The main tower and a secondary tower of Nuraghe Oes contain a single room, which was once divided into three spaces with wooden garrets supported by recesses, attached thanks to holes made in the walls.
Dating back to a period between the Bronze Age and the Iron Age (9th-6th century BC), the Oes is a majestic work of Nuragic architecture, built using well-finished basalt rocks. The main building consists of a tower (keep) with three floors and a truncated cone shape that ‘falls’ on all sides with a uniform slope. It is made up of 29 rows of stones. It is 16 metres tall and has a diameter of 11 and a half metres, making it the largest Nuragic building found so far. It once had a tholos vault (false dome). Against it, there is a bilobed bastion, with a perimeter of 50 metres, on two levels and with two entrances, that encloses a courtyard and two secondary towers. One of these is well-preserved. The overall complex measures 425 square metres and also includes a sacred area, with a fence (temenos) that has a vaguely hexagonal shape and a little megaron temple, the remains of a Tomb of Giants, of which you will notice the stele resting on the ground, a vast residential settlement of circular and oval huts. Their type is uncertain (perhaps cisterns and a second little temple). Between the sacred area and the Nuraghe, twenty rocks laid on edge and fixed in the ground resemble a megalithic circle.References:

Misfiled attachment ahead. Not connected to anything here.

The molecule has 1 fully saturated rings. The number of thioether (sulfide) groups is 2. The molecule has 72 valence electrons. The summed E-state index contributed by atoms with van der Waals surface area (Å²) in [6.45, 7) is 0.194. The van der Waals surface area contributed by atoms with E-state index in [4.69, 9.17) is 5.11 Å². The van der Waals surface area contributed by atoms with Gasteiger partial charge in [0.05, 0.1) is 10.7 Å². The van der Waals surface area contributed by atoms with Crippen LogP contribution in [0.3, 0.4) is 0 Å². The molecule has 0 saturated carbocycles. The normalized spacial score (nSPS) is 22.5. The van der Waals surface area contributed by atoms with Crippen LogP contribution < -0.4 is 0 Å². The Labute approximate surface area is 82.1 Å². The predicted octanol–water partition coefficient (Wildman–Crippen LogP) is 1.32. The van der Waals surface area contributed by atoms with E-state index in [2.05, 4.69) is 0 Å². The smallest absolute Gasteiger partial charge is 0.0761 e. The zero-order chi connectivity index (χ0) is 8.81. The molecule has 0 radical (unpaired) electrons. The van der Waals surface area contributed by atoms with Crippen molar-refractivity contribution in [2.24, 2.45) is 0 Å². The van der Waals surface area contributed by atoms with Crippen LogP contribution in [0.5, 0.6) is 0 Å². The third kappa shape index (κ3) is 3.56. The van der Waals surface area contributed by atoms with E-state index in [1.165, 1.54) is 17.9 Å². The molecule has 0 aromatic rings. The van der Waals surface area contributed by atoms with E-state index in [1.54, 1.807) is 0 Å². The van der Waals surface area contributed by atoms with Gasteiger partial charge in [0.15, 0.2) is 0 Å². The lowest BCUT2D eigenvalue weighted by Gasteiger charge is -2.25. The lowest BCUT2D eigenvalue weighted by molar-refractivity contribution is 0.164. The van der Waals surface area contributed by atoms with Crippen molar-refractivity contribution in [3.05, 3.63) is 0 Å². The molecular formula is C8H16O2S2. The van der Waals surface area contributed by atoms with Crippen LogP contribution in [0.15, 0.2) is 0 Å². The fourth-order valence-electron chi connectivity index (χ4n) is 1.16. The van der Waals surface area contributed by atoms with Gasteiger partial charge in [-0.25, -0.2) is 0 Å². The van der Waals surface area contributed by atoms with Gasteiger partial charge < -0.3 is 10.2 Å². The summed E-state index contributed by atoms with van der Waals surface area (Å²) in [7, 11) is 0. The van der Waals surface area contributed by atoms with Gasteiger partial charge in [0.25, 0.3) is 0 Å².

First record of Kastelholma (or Kastelholm) castle is from the year 1388 in the contract of Queen Margaret I of Denmark, where a large portion of the inheritance of Bo Jonsson Grip was given to the queen. The heyday of the castle was in the 15th and 16th centuries when it was administrated by Danish and Swedish kings and stewards of the realms. Kastelhoma was expanded and enhanced several times.
In the end of 16th century castle was owned by the previous queen Catherine Jagellon (Stenbock), an enemy of the King of Sweden Eric XIV. King Eric conquered Kastelholma in 1599 and all defending officers were taken to Turku and executed. The castle was damaged under the siege and it took 30 years to renovate it.
In 1634 Åland was joined with the County of Åbo and Björneborg and Kastelholma lost its administrative status.